A lot has changed in the autoverse in the last couple of decades. Looking forward to new cars meant high-horsepower, V-8 speed machines like the mind-bendingly fast Chevy Corvette Z06 or the captivating BMW Z8. Even a decade ago, the concept of a fast and exciting hybrid like Bimmer’s enigmatic i8 was at the forefront of technological wonderment. But with the dawn of 2024, we have since readjusted our expectations to the current automotive climate. Our pulse still quickens at the idea of massive power, no matter how it is produced. However, with the onset of the electric revolution, a car’s range has become a number that is almost, if not more, exciting. The following are what we think are the nine best electric cars on the market in 2024.
In terms of excitement, being cost-effective isn’t precisely exhilarating… except when paying that monthly car note. So, while the 2024 Chevy Bolt’s main feature is its ability to allow you to drive to the grocery store and buy groceries, it also happens to be aesthetically appealing. With a base price of just $27,495, the Bolt offers total electric transportation with an EPA-estimated range of up to 259 miles. If space is more of a priority than range, then the crossover Bolt SUV may be preferred. In either case, Chevy’s low-cost EV is one worth keeping an eye on in 2024.
The reigning World Performance Car award winner returns to add to its trophy case in 2024. With a 2023 North American Utility Vehicle of the Year win and the coveted Car of the Year award for 2022, the Kia EV6 continues to give us something to look forward to moving forward. The base EV6 comes to the table with an impressive EPA-estimated range of up to 310 miles and a competitive $43,925 price tag. Even more enticing is the EV6 GT. With 576 combined horsepower and 546 pound-feet of torque, the GT is the most powerful Kia ever produced. In either guise, Kia’s EV6 remains a perennial must-see EV.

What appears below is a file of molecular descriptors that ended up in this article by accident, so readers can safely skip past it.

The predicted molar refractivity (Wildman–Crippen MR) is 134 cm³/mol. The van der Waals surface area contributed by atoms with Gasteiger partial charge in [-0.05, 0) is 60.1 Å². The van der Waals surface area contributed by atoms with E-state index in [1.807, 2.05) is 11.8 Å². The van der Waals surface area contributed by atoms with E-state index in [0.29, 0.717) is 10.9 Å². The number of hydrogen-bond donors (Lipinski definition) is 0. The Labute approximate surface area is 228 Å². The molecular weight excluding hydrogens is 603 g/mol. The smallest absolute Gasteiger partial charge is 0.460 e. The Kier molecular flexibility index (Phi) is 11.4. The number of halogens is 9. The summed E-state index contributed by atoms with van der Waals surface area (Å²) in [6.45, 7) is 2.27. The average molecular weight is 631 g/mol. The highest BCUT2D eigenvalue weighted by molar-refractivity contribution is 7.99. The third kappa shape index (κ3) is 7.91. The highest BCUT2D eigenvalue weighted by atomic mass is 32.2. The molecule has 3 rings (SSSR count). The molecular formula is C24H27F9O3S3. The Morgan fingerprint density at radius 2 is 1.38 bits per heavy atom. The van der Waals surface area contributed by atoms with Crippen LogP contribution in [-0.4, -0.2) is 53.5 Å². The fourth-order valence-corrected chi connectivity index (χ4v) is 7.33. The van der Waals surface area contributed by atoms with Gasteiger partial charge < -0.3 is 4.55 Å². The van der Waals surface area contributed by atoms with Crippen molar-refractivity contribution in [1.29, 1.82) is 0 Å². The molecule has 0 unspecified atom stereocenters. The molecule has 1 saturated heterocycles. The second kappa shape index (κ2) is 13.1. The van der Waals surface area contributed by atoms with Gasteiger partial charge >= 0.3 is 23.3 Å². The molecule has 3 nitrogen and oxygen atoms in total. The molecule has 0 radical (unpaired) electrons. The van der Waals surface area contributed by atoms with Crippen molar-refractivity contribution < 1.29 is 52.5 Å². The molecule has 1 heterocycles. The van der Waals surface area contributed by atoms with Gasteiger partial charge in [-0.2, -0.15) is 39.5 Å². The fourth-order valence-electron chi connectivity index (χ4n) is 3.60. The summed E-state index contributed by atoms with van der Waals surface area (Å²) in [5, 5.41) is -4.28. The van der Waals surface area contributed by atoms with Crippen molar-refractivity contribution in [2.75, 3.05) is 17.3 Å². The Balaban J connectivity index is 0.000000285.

In what is quickly becoming a marquee matchup, the award-winning Kia EV6 and its nemesis, the Hyundai IONIQ 5, have become the Mustang versus Camaro of EVs (sorry, Mach-E). The Ioniq 5 is available in either a single-motor rear-wheel drive setup or a dual-motor, all-wheel drive configuration. With a competitive base price of $43,175 and an EPA-estimated range of up to 266 miles, the Ioniq 5 is within $1,000 of the EV6, though it does give up almost 50 miles of range compared to the Kia. However, to combat the EV6 GT, Hyundai has the Ioniq 5 N, which throws down with 641 hp and a litany of cutting-edge tech and performance upgrades to put the Kia in its rearview mirror… for now.
It’s difficult to think of any BMW as an “introductory model,” especially not something with an ‘M’ attached to its name. But, oddly, the BMW I4 may serve as a wonderful EV for those who aren’t fans of the eccentrically bombastic stylings of many modern EVs. The I4 M50 is almost identical to the 4-Series Gran Coupe but has the capability to outperform the M3 Competition with 536 hp and 586 lb-ft of total power on tap. That power does come at a cost in range miles, topping out at a best of 270 miles and a literal price tag of $70,695. Still, an M car is always something to look forward to, especially one with more than 500 hp.